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There’s a Misogynistic Undercurrent to the Pete Davidson Memes

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Nov 15, 2022

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Image Credit: Getty Images

When news of Pete Davidson reportedly dating Emily Ratajkowski broke online, Davidson’s name began to trend on Twitter almost on cue. The jokes and memes poured in, and they all followed the same narrative thread: how does he “bag” such “baddies”? It shows how heterosexual dating culture inevitably ranks people according to their desirability — a tendency that’s eerily close to how incels see the world.

Some of the memes are undeniably funny. They’re also not all uniform: some speak from a place of envy and indignation, but others point out that women have been saying it forever — being funny and kind is all it takes. But there’s a more troubling undercurrent to the conversations: that some women are more “worthy” and that men like Pete Davidson are “stealing” all of them.

The way social media conversations have fixated on Pete Davidson’s love life shows how many assumptions in heterosexual dating share a thin boundary with an incel’s worldview. Most people who don’t identify as incels nonetheless rank people on a scale of desirability, and find themselves unable to wrap their heads around a “mismatch” in terms of physical appearances. The disbelief that Pete Davidson could date women who are considered among the most beautiful in the world shows an underlying fixation on beauty. And sometimes, the conversation veers into his other physical attributes — his height, and the alleged size of his penis — and is inevitably dehumanizing. In the world of straight romance, there’s no room for centering intimacy, emotional intelligence, and warmth as desirable; instead, an overwhelming emphasis on body parts remains the guiding ethos.


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Then, there’s the women: they’re rarely ever considered as people with discernment or taste — instead reduced to bodies that are “won” by an underdog figure in popular culture. In fact, Pete Davidson’s entire positioning in the pop culture discourse is a function of the women he’s dated. There would be no Pete Davidson if he’d been with “normal” women — and that’s the problem.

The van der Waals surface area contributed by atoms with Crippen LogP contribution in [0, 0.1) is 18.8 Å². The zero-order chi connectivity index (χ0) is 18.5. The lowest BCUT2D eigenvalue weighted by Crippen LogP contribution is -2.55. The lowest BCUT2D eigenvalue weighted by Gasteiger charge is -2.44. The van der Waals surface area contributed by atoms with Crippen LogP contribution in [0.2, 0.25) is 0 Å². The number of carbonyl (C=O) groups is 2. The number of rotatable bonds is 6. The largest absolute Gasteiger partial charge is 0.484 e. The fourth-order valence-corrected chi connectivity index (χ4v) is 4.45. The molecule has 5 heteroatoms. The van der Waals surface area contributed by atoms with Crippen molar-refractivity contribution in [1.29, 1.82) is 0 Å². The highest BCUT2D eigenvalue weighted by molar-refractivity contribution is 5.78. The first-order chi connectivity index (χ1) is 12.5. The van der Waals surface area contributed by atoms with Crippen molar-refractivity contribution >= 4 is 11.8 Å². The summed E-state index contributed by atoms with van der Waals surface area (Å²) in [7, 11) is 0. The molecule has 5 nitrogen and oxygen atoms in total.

All in all, there’s a lot of fixation on the physical looks of everyone involved. Any news story carrying pieces on Davidson and his new romantic partner inevitably feature a side-by-side of an unflattering photo of Davidson and the most photogenic one of this partner in question. All of it has the implicit assumption that someone like him shouldn’t be “getting” someone like her, and yet he’s managed it consistently. It’s eerily close to incel-talk: there, too, is a lot of emphasis on looks (or lack thereof) determining one’s fate in the dating pool. Incels all want to “get” the most attractive women (“Stacys”); their inability to do so fosters resentment not only towards them, but towards the men who do (“Chads”).

It almost resembles the incel theory of sexual redistribution, which is based on the premise that there’s only a few men whom all the desirable women want — which puts other men at a disadvantage. The “what does he have that I don’t?” narrative speaks to this resentment, and the entitlement to women’s bodies that’s the underlying impulse behind the call for a “fairer” redistribution of sex.

Taken together, the different strands all point to an inherent commodification of women on the basis of their looks. It “sorts” them into goods, where the most valuable one have the highest competition and are unfairly acquired by only a few men. Some of the memes show a gamified version of this, where Davidson ranks high on the leaderboard of men with the most prized conquests.

Nobody wins in this narrative: not Pete Davidson, nor the women he’s dating. It’s an archaic view of sexuality and desire that reduces individuals to the sum of their parts; and the struggle to make sense of the situation shows a deeper discomfort with vulnerability in dating that’s unrecognized as an essential component. Under the impulse to rationalize it, then, is the damning evidence of the problem with heterosexual romance: that it’s inextricable from hierarchy, control, and conquest even today.

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Written By Rohitha Naraharisetty

Rohitha Naraharisetty is an Associate Editor at The Swaddle. Previously, she was a freelance writer and independent researcher working in the intersection of gender, social movements, and international relations. She can be found on Instagram at @rohitha_97 or on Twitter at @romimacaronii.

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